GOSHEN — Educators and parents brainstormed Tuesday night at Goshen College’s Church-Chapel, helping state officials chart a path for its plan for the Every Student Succeeds Act.
ESSA, a federal law passed in 2015, replaces No Child Left Behind. Indiana State Superintendent of Public Instruction Jennifer McCormick told the crowd said she wants to “make sure voices are heard.”
Goshen is just one of the stops state officials are making in March. McCormick said the Department of Education is trying to host meetings in each of the state’s nine congressional districts.
“This is a really good turnout,” she said.
With McCormick were Patrick McAlister, policy director for the IDOE, three members of the Indiana State Board of Education and someone to film the responses.
McAlister presented the timeline for the plan, with final submission to the U.S. Department of Education set for Sept. 18. But first, the plan must be submitted to Indiana Gov. Eric Holcomb in August.
The four topics being discussed at these meetings are: Group A — Ideas for determining how our schools are doing; Group B — Ideas for communicating how our schools are doing; Group C — Supporting all students; and Group D — Improving our school needs.
Those who attended the Goshen College session — mostly educators from throughout Michiana — divided into teams to take on those group discussions. One of those teams was for those who preferred speaking in Spanish and mainly consisted of parents.
The groups had 30 minutes to brainstorm and then present their findings.
Cathy DeMeyer, a science teacher at Goshen High School and president of the Goshen Education Association, was one of the presenters. After hearing all of the groups, she said, "It's reassuring that the community is on the same side as the teachers (making sure students can flourish and grow). I love hearing that we all feel the same way."
The findings all had similar themes:
• How can schools best measure student progress? The suggestion was to use nationally known tests to assess academic achievement and to use multiple assessments.
• How can that progress be best reported to families and to the public?
• Are students proficient and ready for the workforce or college when they graduate?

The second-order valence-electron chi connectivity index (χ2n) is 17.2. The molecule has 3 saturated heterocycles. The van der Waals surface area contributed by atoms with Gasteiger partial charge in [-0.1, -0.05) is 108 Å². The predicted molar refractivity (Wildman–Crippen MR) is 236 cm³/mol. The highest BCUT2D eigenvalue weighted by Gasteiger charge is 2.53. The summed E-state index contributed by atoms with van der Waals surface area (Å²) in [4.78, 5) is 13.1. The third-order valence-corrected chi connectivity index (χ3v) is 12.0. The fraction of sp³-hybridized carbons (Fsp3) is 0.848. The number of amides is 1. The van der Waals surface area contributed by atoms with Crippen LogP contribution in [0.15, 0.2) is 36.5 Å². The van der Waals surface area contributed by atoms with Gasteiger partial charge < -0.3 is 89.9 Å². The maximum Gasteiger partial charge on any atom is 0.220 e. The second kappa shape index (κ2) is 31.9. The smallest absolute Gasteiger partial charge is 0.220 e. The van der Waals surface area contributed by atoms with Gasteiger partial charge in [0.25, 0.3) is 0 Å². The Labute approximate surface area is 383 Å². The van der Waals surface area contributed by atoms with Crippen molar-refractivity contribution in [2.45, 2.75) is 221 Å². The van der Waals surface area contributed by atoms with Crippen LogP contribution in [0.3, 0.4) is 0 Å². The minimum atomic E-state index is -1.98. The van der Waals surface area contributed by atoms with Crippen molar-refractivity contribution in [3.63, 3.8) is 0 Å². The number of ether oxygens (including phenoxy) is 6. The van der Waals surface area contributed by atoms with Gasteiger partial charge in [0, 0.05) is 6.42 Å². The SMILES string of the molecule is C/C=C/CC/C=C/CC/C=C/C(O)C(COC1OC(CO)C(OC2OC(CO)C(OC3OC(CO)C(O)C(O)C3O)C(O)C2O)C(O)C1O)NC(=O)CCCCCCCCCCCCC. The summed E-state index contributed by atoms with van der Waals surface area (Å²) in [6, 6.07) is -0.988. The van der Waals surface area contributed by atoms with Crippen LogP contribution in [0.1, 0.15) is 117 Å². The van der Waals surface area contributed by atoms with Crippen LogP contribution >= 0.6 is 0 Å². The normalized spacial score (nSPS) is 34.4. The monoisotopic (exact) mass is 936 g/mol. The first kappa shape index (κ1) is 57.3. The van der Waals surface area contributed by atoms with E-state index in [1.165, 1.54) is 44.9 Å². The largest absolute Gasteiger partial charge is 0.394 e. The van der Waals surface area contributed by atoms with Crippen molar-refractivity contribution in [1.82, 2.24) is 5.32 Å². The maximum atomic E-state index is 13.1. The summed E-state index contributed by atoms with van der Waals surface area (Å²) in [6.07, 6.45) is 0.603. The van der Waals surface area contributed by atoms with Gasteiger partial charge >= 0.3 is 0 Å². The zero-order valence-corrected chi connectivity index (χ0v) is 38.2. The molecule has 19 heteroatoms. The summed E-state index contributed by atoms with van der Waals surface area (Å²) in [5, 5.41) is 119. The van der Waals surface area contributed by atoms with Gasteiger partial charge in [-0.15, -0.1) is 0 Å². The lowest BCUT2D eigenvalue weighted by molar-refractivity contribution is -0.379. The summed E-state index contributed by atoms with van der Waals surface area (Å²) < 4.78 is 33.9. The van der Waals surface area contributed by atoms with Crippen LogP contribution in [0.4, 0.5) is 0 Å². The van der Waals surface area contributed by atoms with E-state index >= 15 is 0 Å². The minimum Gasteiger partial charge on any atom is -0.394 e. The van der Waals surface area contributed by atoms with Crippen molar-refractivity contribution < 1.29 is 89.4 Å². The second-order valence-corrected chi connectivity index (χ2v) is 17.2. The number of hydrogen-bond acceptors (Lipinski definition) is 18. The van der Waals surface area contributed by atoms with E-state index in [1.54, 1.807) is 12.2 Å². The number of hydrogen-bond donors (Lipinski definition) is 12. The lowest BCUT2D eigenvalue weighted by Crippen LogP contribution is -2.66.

• How well are students doing after high school? How can that be measured?
• How can schools engage families? And how can schools help parents see the big picture in how schools are faring?
• How can schools become more creative to better adapt to changing cultures?
• Look at the student as a whole and not just on how they do on tests.
• Compare similar schools, particularly in economics and language.
• Make the DOE website more dynamic and in multiple languages; perhaps develop a mobile app that is user-friendly.
• Determine ways to motivate students to learn.
• Latino students may have a learning curve in English, but they still have skills in other areas such as math. Keep them engaged in those areas.
• Communicate with families in Spanish and English.
• How do schools retain teachers?
• Practice inclusivity.
• Schools should have sustained financial resources for consistency in program development.
• Staff should have training and collaboration time during their school day.
• Evaluate school systems on their growth and not just pass/fail.
As the attendees made their presentations, they hung their notes on the wall. Those notes and video of their presentations will be taken to the IDOE and reviewed, McAlister said.
State officials plan to have the document drafted and submitted by June 30. At that point, it will be open for public comment throughout July.
McAlister said there will be an online version of this meeting from 6:30 to 8 p.m. April 24, using the same outline. For more information about these meetings or ESSA, people can contact McAlister at firstname.lastname@example.org.
The group notes will be posted at the ESSA website doe.in.gov/essa.
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